To find NZIA Architectural Practices for help with your earthquake buiding issues click here
Why use a NZIA architect?
The New Zealand Institute of Architects Inc (NZIA) is New Zealand’s only professional architectural body. When you use one of the architectural practices listed here you do so with the knowledge that our members are highly-qualified professionals who make an outstanding contribution to local and international architecture. The NZIA Practice is a mark of quality you can rely on.
Only Registered Architects can call themselves Architects.
New Zealand architects’ professional status is protected by statute. Registration is earned through a combination of academic qualifications, significant practical experience and examination.
To check to that your architect is registered, visit the NZ Registered Architects Board web site.
Finding an Architect:
These listings are a good way to get in touch with architects in your area and you are assured that all these practices have at least one partner who is a Registered Architect and an NZIA member.
Choosing the right architect for you.
A good working relationship with your architect is vital to the success of any building project. Selecting the right architect for your project is a critical first step.
Where do you begin?
- Many of these architects listed here will also have websites which will show you the sort of work they do.
- You can also visit the NZIA website to view the work of award-winning residential and commercial architecture.
- Personal recommendations by satisfied clients are another valuable way of selecting an architect.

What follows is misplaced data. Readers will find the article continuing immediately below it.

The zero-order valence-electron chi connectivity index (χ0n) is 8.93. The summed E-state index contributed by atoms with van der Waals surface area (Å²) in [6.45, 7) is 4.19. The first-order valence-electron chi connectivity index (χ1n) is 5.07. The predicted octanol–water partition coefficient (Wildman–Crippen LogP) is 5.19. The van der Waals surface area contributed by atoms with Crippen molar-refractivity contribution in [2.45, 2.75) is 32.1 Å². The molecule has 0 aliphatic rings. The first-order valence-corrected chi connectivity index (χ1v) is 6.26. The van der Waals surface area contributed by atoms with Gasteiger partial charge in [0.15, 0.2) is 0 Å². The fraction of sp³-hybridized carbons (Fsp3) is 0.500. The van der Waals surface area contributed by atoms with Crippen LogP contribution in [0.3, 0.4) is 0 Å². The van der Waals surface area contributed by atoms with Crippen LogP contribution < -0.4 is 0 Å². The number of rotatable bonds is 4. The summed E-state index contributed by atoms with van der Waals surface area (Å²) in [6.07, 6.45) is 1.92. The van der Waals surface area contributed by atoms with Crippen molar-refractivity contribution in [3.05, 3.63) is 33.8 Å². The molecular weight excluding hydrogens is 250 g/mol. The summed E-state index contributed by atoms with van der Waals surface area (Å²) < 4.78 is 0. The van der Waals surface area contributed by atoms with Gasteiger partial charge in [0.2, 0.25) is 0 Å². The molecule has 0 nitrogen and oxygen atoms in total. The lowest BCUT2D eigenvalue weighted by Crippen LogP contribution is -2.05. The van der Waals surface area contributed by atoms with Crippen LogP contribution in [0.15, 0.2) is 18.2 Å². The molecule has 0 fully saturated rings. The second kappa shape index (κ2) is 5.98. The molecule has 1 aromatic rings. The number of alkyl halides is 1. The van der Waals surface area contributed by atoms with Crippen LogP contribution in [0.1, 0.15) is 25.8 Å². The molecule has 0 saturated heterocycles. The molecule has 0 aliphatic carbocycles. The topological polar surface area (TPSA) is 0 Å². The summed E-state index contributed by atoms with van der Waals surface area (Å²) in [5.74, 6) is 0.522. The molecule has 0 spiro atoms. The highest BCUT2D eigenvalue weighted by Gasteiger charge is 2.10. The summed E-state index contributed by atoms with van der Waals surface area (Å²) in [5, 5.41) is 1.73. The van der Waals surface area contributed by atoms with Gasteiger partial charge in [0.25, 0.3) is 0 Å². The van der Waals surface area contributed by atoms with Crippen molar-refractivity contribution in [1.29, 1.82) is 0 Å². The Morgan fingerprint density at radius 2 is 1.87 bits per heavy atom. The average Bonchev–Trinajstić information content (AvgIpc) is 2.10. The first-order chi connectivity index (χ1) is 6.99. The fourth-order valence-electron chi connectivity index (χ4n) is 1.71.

- Magazines are another good way to get a sense of who is out there and what sort of
work they do. Publications which showcase the work of a cross-section of architects include: Architecture NZ, Houses NZ, Home, Urbis and Home and Garden.
- Do your homework. Compile a shortlist of architects (no more than three or four) who seem to be a good fit for your project. Give them some idea of your budget and expectations and ask if they are interested in talking to you about it.
- Be well prepared for your first meeting. Put your thoughts down on paper to clarify your own thinking, but remember, it’s something which can and will evolve over a number of meetings.
- It’s useful to have the architect write down their understanding of what you want (a reverse brief) and to refer this back to you for confirmation or further discussion.
- Establish fees and services provided. Be very clear about how much you will be expected to pay at each stage of the project.
- Ask to look at the architect’s previous work and perhaps talk to clients they have worked for. Remember though that ultimately this is about the architect’s ability to engage with you and come up with designs that are right for your needs and budget. It’s about fit and comfort level as much as it is about past achievements and reputation.
- Don’t rush it! This is the most important decision you will make in the whole process, so allow yourself plenty of time. You are under no obligation to engage the first architect you speak to. On the other hand, meeting with too many architects may be confusing. Generally, two or three meetings should give you a sense of who you prefer.